I feel the sting of my mother’s absence most acutely at the milestones. In some ways, the milestones, no matter how many years separate them from her death in 2010, make me feel like I’ve just lost her. But in other ways, the milestones that I’ve experienced without my mother bring a new richness, too—just because my mother is gone doesn’t mean that a joyous milestone must be tragic.
Before my mother died, her terminal illness made me think about future milestones that would come without her. I remember the day my mother and I were driving back from a chemo appointment and talking about my boyfriend at the time. I knew I wanted to marry him, but marriage was far off for us. My mother started crying. She would never hear a man ask for my hand in marriage, and she would never walk me down the aisle. I took hold of her hand as I pulled the car into our garage and was silent. Any words of comfort felt false at the time. So we sat in silence together, acknowledging the pain of it. And then we let it go. Because we both knew that my mother wouldn’t be there for one of the most important days of my life, and there was nothing either of us could do about it.
My mother wasn’t around last year when I planned my wedding. I remember standing in a bridal salon looking at myself in the mirror and aching for my mother’s opinion on a wedding dress. She wasn’t at my bridal shower, she didn’t walk me down the aisle, and she didn’t give a toast at the reception.
After I got married, I heard that a family friend had referred to my wedding as “heartbreaking” because my mother wasn’t there. My knee-jerk reaction was to chastise her. I wanted to tell her that though my mother’s death was heartbreaking, there was nothing heartbreaking about my wedding. In fact, on May 19, 2012, there wasn’t a single drop of sadness as I held back tears of pure joy and married my husband. I celebrated our marriage, my new loving in-laws, and my utter elation at winning the brother and sister-in-law lottery.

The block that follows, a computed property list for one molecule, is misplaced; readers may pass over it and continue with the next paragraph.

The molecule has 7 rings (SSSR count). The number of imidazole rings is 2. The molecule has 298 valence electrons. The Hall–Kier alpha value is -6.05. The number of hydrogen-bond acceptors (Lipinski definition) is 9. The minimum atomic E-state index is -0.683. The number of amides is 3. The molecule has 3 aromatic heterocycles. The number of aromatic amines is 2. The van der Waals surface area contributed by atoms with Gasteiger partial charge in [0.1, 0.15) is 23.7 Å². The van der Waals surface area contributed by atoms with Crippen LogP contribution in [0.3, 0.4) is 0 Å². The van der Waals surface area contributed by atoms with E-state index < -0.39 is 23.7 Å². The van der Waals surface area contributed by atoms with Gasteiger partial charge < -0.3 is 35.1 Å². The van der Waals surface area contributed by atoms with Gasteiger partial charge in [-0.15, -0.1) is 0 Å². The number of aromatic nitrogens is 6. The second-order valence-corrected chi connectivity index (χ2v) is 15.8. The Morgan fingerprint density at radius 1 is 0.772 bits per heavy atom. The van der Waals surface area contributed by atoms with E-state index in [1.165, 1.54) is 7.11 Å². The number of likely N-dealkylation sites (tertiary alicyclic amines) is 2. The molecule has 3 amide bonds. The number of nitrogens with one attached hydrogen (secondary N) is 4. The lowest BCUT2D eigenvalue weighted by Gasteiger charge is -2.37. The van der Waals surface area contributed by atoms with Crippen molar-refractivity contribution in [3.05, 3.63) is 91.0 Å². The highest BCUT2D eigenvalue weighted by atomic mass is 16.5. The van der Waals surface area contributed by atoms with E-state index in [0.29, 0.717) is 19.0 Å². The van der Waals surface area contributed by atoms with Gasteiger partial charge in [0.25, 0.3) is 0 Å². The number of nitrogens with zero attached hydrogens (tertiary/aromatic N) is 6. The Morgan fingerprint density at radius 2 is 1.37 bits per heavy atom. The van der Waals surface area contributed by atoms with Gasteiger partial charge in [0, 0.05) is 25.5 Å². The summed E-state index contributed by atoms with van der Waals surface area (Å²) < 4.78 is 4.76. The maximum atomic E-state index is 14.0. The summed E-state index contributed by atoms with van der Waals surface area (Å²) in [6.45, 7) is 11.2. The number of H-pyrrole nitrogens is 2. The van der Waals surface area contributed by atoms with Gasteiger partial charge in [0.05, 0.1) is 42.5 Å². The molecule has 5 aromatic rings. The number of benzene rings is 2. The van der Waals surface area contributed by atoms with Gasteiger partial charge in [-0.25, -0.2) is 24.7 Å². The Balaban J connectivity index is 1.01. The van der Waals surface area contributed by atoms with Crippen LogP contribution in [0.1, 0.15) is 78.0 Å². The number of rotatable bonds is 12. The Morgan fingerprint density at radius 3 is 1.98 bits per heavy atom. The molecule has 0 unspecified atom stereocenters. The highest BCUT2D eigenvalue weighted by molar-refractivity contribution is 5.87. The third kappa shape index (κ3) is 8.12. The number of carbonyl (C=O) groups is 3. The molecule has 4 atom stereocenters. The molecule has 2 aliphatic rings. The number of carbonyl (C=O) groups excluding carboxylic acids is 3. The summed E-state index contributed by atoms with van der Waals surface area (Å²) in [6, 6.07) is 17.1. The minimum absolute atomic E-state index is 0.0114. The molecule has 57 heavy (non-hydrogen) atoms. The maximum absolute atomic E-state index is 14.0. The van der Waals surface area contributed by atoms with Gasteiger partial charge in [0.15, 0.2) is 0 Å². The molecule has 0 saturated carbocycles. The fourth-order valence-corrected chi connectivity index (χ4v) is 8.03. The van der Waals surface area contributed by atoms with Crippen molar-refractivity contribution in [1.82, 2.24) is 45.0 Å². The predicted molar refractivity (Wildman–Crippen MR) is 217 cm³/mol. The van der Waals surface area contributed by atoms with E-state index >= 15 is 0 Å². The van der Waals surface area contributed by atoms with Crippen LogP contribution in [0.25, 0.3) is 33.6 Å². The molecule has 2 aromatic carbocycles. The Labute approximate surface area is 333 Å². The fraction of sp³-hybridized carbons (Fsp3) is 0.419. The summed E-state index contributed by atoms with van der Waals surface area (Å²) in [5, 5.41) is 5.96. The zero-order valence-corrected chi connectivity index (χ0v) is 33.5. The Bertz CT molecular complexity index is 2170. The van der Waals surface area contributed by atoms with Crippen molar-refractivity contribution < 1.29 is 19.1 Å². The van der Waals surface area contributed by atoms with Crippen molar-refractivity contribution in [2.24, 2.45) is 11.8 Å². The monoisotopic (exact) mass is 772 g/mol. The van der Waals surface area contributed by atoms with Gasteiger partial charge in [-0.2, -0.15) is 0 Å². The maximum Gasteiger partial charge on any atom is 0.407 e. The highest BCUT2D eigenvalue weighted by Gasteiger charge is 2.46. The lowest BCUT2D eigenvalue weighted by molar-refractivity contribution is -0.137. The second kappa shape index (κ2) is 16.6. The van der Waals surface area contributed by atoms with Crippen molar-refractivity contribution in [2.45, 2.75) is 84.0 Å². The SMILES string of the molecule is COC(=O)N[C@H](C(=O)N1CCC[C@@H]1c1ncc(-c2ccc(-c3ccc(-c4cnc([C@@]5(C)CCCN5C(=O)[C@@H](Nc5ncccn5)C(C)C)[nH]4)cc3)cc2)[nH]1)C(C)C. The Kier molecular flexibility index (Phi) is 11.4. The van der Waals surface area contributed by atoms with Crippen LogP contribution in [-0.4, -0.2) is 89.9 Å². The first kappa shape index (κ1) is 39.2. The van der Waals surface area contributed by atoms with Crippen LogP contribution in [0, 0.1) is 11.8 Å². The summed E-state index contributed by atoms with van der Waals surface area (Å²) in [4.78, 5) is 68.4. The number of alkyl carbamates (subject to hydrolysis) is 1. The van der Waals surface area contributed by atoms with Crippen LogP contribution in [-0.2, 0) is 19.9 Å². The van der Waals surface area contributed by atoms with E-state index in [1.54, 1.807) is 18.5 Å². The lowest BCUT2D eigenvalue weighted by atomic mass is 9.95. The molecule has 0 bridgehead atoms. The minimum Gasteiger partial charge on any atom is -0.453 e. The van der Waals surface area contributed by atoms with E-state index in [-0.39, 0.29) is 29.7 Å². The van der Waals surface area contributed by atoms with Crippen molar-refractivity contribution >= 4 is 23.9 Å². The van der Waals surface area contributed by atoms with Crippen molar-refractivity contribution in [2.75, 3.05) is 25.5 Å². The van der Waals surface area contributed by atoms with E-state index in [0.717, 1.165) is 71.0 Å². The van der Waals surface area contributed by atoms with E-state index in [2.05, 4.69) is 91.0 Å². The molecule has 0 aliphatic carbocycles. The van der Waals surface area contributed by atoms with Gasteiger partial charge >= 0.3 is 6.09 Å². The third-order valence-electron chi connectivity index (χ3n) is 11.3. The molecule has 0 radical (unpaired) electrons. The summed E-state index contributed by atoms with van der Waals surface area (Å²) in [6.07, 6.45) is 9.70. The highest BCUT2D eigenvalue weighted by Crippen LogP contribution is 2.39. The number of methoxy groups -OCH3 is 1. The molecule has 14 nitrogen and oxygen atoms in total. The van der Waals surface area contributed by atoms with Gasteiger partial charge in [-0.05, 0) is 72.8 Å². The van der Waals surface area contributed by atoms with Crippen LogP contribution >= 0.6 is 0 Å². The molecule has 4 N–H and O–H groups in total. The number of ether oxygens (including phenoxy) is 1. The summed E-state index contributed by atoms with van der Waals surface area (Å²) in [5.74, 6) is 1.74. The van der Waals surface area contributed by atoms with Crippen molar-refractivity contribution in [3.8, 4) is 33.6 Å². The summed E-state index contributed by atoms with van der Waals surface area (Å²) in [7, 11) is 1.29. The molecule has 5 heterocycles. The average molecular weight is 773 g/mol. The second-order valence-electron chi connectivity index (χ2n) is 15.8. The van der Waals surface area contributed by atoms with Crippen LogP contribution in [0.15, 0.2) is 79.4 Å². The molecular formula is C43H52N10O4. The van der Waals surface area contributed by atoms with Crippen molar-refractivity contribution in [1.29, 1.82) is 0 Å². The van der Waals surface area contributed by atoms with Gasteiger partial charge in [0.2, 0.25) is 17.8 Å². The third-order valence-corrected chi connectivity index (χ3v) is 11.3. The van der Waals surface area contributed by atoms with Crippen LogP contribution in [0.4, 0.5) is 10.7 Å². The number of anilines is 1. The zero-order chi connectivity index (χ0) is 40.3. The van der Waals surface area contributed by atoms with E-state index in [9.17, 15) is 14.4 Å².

Not once on my wedding day did I mourn for my mother—not because I didn’t miss her, but because my loss does not define my gains.
When the trauma of my mother’s impending death hit me, I felt like my world was collapsing. I had trouble breathing, unable to imagine my life (or any hopeful, rosy version of it) without her. I believed that this cataclysmic loss would forever define my life; I couldn’t see another way. But then my life continued, without my mother. I began to learn what it felt like to have experiences without her, and I began to understand that my achievements are not solely defined by my loss, just as I am not solely defined by it.
And in a very real way, I’ve been able to feel my mother’s presence at my milestones. At my wedding, I felt her through her family and friends who watched me walked down the aisle and marry my husband. Seeing the delight on their faces was just a small window into what might have been, the overflowing joy that would have radiated from my mother, watching me on my wedding day.